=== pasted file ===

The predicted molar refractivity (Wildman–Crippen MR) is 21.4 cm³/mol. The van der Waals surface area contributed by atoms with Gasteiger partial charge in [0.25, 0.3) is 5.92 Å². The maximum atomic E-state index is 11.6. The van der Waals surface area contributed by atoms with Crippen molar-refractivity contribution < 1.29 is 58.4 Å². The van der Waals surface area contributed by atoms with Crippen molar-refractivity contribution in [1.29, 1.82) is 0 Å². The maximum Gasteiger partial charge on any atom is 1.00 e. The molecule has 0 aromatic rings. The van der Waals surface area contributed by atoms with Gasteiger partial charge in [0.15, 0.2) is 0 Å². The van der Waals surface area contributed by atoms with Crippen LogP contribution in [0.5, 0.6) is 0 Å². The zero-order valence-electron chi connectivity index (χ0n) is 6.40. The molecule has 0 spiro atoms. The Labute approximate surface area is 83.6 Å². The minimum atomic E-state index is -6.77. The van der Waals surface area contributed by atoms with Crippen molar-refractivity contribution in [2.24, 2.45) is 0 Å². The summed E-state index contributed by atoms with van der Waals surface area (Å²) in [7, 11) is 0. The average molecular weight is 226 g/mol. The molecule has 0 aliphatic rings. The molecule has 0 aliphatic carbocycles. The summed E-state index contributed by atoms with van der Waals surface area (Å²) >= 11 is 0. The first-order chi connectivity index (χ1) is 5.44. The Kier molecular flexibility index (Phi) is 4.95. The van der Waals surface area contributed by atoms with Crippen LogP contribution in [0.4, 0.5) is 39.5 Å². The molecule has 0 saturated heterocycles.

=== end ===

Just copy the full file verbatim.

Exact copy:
The predicted molar refractivity (Wildman–Crippen MR) is 21.4 cm³/mol. The van der Waals surface area contributed by atoms with Gasteiger partial charge in [0.25, 0.3) is 5.92 Å². The maximum atomic E-state index is 11.6. The van der Waals surface area contributed by atoms with Crippen molar-refractivity contribution < 1.29 is 58.4 Å². The van der Waals surface area contributed by atoms with Crippen molar-refractivity contribution in [1.29, 1.82) is 0 Å². The maximum Gasteiger partial charge on any atom is 1.00 e. The molecule has 0 aromatic rings. The van der Waals surface area contributed by atoms with Gasteiger partial charge in [0.15, 0.2) is 0 Å². The van der Waals surface area contributed by atoms with Crippen LogP contribution in [0.5, 0.6) is 0 Å². The zero-order valence-electron chi connectivity index (χ0n) is 6.40. The molecule has 0 spiro atoms. The Labute approximate surface area is 83.6 Å². The minimum atomic E-state index is -6.77. The van der Waals surface area contributed by atoms with Crippen molar-refractivity contribution in [2.24, 2.45) is 0 Å². The summed E-state index contributed by atoms with van der Waals surface area (Å²) in [7, 11) is 0. The average molecular weight is 226 g/mol. The molecule has 0 aliphatic rings. The molecule has 0 aliphatic carbocycles. The summed E-state index contributed by atoms with van der Waals surface area (Å²) >= 11 is 0. The first-order chi connectivity index (χ1) is 5.44. The Kier molecular flexibility index (Phi) is 4.95. The van der Waals surface area contributed by atoms with Crippen LogP contribution in [0.4, 0.5) is 39.5 Å². The molecule has 0 saturated heterocycles.